September 19, 2016 4:13 pm

Ontario private members’ bill seeks to ban lawyer referral fees, cap contingency fees

A private members' bill seeks to ban lawyer referral fees and cap contingency fees.

Fred Lum / File / The Globe and Mail
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TORONTO – Turn on a radio or TV or watch a bus drive by and it likely won’t take long to spot an advertisement for personal injury lawyers, as the once largely American phenomenon increasingly pops up in Ontario.

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A private members’ bill from former Progressive Conservative leader Tim Hudak aims to curtail what he calls some of their “less ethical” tactics. Hudak resigned as an MPP last week, but the protection for motor vehicle accident victims bill is one of three he left behind that he is hoping another Tory or even the government will carry forward.

“Having grown up on the border with Buffalo, in Fort Erie, Ont., I’ve always thought the most famous Buffalonians were Cellino and Barnes (the personal injury lawyers),” Hudak said in a recent interview.

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“We’re getting our own Cellino and Barneses here in Ontario.”

Though Hudak’s bill itself may for now be a long shot, he has tapped into an issue that is of timely interest to the legal community.

The Law Society of Upper Canada, which regulates Ontario lawyers, has been studying the increasing amount of legal advertising and found that some lawyers and firms were advertising mainly for the purpose of referrals.

“These firms engage in mass advertising campaigns both in order to take on certain cases internally, and in order to earn revenue by referring certain cases out to selected licensees for a referral fee,” the law society wrote in an interim report.

“Referrals to the highest bidder might not be based on the competency of counsel, or made to counsel with requisite expertise.”

Hudak’s bill would ban referral fees in auto insurance cases except on the successful completion of the claim. The law society could come to that same conclusion at the end of its review, said Malcolm Mercer, the head of the working group.

“It is entirely possible that we would conclude that fixed referral fees in the context of personal injury contingent fees are something that lawyers can’t receive,” he said.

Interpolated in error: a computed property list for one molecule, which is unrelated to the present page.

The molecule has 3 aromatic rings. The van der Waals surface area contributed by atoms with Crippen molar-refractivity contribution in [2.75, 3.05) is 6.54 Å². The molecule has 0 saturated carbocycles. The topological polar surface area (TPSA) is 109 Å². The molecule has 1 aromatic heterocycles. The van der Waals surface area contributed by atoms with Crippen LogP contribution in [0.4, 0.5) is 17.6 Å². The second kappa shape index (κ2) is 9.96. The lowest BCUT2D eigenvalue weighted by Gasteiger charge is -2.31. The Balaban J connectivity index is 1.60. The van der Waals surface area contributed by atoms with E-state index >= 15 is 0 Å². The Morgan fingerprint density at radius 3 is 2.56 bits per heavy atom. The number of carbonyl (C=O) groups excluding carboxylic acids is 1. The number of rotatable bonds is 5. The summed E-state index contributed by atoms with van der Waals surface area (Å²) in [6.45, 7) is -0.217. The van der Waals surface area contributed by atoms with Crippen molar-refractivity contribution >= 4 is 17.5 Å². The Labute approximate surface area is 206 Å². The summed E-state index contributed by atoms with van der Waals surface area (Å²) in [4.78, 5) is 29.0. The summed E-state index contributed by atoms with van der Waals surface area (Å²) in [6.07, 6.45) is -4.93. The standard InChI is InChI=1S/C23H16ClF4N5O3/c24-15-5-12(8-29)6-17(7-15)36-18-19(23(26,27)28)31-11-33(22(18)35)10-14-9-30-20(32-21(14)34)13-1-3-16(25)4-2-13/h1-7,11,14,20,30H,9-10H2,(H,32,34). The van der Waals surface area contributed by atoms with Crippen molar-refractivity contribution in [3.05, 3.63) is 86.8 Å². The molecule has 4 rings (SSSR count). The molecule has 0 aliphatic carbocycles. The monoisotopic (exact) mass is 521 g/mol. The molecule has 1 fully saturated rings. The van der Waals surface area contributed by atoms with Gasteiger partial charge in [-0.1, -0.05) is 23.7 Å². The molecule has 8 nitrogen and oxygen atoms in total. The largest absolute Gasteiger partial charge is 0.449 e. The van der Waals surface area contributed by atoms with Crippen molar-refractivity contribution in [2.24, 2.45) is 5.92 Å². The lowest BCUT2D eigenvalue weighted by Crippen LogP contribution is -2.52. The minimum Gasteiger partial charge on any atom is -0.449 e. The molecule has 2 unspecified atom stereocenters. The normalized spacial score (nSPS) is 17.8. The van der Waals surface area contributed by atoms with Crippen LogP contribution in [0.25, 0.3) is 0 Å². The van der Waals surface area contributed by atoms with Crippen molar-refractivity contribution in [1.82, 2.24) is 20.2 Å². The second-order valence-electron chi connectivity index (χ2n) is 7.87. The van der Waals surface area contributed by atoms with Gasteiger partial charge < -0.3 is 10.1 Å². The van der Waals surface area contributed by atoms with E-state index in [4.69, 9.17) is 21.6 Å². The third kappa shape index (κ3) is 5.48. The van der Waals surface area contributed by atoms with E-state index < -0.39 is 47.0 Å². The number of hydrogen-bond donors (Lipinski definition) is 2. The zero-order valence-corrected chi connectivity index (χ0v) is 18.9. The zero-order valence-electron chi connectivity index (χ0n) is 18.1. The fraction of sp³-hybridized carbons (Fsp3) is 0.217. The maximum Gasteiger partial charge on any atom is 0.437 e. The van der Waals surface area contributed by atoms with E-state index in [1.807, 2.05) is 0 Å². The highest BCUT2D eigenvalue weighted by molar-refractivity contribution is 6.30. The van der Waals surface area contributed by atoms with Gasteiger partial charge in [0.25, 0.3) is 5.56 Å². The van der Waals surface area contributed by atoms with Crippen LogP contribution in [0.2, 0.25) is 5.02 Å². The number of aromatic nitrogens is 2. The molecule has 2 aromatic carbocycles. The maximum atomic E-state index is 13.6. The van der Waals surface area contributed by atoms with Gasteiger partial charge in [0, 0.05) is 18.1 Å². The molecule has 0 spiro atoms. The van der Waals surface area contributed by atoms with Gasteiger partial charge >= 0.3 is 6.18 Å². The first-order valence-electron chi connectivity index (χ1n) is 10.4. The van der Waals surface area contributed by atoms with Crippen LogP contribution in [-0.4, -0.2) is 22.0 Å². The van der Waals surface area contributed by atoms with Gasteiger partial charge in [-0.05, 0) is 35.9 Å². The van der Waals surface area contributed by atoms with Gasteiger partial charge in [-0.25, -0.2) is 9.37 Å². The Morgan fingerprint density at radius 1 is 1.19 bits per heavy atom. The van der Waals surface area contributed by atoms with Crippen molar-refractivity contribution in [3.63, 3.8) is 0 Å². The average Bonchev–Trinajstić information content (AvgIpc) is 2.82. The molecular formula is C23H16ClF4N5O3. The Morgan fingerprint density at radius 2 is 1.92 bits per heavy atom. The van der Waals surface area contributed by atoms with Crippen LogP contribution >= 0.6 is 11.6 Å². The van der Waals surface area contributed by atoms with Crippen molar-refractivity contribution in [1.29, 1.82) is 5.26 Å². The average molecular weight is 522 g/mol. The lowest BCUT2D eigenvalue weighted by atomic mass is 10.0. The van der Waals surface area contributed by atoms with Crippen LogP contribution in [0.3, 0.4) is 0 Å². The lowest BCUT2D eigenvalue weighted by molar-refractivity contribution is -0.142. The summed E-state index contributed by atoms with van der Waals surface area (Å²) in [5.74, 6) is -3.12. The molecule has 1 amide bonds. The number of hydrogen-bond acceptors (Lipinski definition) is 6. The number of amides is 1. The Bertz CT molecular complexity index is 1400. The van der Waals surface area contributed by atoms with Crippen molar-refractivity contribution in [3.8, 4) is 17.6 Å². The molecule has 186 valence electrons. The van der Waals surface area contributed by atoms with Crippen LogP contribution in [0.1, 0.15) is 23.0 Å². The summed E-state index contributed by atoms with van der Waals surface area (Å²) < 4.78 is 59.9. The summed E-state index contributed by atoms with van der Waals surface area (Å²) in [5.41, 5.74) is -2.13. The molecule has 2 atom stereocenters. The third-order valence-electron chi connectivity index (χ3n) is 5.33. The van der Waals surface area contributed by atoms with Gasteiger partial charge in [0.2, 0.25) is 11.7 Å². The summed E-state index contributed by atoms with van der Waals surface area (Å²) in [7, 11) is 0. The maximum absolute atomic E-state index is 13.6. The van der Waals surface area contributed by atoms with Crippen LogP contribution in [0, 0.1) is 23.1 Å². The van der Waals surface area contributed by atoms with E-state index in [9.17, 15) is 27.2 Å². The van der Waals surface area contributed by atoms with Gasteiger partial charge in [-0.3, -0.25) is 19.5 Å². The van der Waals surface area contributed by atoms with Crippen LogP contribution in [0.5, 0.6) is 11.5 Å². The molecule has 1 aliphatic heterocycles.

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The Ontario Trial Lawyers Association has told the law society it doesn’t support lawyers advertising when they have no intention of taking on the case, said president Adam Wagman.

But some of Hudak’s bill is “simplistic and frankly misinformed,” he said.

The bill proposes to put a cap of 33 per cent on contingency fees – the percentage of damages that an accident victim’s lawyer or paralegal would be paid in a successful claim.

Wagman believes that would actually end up raising some contingency fees, when the most common one charged is already one-third.

“The problem with a cap is, as we know from simple economics, caps end up becoming targets,” he said. “So right now you’ve got a very competitive environment in which, depending on the type of case, people can have contingency fees that are less than one-third.”

Capping contingency fees is “trickier” than it seems, said Mercer.

“If you imagine a client who has suffered a loss that’s worth $100,000 and a client who’s suffered a loss that’s worth $10 million – to fully compensate them, the percentage of the award is a clumsy way to think about the amount of work that needs to be done,” he said.

Wagman noted that anyone can dispute their legal bills through a court-based assessment process.

© 2016 The Canadian Press

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